Title:
Enhanced electrodes for solid state gas sensors
United States Patent 6277256


Abstract:
A solid state gas sensor generates an electrical potential between an equilibrium electrode and a second electrode indicative of a gas to be sensed. A solid electrolyte substrate has the second electrode mounted on a first portion of the electrolyte substrate and a composite equilibrium electrode including conterminous transition metal oxide and Pt components mounted on a second portion of the electrolyte substrate. The composite equilibrium electrode and the second electrode are electrically connected to generate an electrical potential indicative of the gas that is being sensed. In a particular embodiment of the present invention, the second electrode is a reference electrode that is exposed to a reference oxygen gas mixture so that the electrical potential is indicative of the oxygen in a gas stream.



Inventors:
Garzon, Fernando H. (Santa Fe, NM)
Brosha, Eric L. (Los Alamos, NM)
Application Number:
09/312803
Publication Date:
08/21/2001
Filing Date:
05/17/1999
Assignee:
The Regents of the University of California (CA)
Primary Class:
Other Classes:
204/291, 204/292, 204/424
International Classes:
G01N27/407; (IPC1-7): G01N27/407
Field of Search:
204/421-429, 204/291, 204/292
View Patent Images:
US Patent References:
6019881NO.sub.x sensor2000-02-01Kurosawa et al.204/426
5879525Apparatus for measuring combustible gas component by burning component1999-03-09Kato204/426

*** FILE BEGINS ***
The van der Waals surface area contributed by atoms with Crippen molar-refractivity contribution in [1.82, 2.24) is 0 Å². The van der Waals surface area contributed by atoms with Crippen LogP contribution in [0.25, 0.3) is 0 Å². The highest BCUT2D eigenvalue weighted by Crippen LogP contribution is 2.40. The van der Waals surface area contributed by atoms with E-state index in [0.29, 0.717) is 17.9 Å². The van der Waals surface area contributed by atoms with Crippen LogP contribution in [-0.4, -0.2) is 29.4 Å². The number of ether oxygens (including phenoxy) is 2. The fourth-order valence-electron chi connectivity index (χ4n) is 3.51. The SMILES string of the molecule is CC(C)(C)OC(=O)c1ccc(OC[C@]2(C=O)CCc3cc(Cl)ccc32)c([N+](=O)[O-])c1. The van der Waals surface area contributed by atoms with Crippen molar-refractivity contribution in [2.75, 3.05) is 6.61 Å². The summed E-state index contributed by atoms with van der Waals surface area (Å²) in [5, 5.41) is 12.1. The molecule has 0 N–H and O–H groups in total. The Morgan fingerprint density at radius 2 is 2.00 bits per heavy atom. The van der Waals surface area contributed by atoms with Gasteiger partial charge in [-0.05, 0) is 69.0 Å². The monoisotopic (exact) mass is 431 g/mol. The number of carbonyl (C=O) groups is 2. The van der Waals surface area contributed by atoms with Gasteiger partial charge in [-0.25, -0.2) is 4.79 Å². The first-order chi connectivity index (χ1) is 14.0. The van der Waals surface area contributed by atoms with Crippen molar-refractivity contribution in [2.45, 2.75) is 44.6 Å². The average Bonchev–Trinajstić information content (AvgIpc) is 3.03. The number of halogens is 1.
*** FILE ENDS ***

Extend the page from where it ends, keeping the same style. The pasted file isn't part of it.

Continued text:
5543025Solid state oxygen sensor1996-08-06Garzon et al.
5397025Product dispensing and storage device1995-03-14Wachsman
5393397Oxygen sensor1995-02-28Fukaya et al.204/426
5366611Oxygen sensor1994-11-22Ioannou et al.204/426
4795533Gas detection apparatus and method with novel three-component membrane1989-01-03Young et al.204/421
4710848Solid state cell1987-12-01Schlechtriemen et al.
4502939Electrochemical oxygen sensor, particularly for analysis of combustion cases from internal combustion engines1985-03-05Holfelder et al.204/427
3989614Gas sensor1976-11-02Tien204/426



Other References:
Handbook of Chemistry and Physics, 55th ed., inside back cover, (1974-1975).
Primary Examiner:
TUNG, TA HSUNG
Attorney, Agent or Firm:
TRIAD NATIONAL SECURITY, LLC (LOS ALAMOS, NM, US)
Claims:
What is claimed is:

1. A solid state gas sensor for generating an electrical potential between an equilibrium electrode and a second electrode indicative of a gas to be sensed comprising:

a solid electrolyte substrate;

the second electrode mounted on a first portion of the electrolyte substrate; and

a composite equilibrium electrode including conterminous terbium zirconium yttrium oxide and Pt components mounted on a second portion of the electrolyte substrate and electrically connected to the second electrode to generate an electrical potential indicative of the gas that is being sensed.



2. A solid state gas sensor according to claim 1, where the composite equilibrium electrode further comprises;

a layer of terbium zirconium yttrium oxide deposited on the second portion of the second side of the electrolyte substrate; and

a Pt layer deposited on the terbium zirconium yttrium oxide layer to form a bilayer electrode structure.



3. A solid state gas sensor according to claim 1, where the composite equilibrium electrode further comprises:

a layer of terbium zirconium yttrium oxide and Pt deposited together on the second portion of the second side of the electrolyte substrate to form a mixed cermet electrode layer.



4. A solid state gas sensor according to any one of claims 1-3, where the sensor is an oxygen sensor and the composite equilibrium electrode and second electrode are mounted on opposed sides of the substrate for exposing the second electrode to a reference oxygen mixture.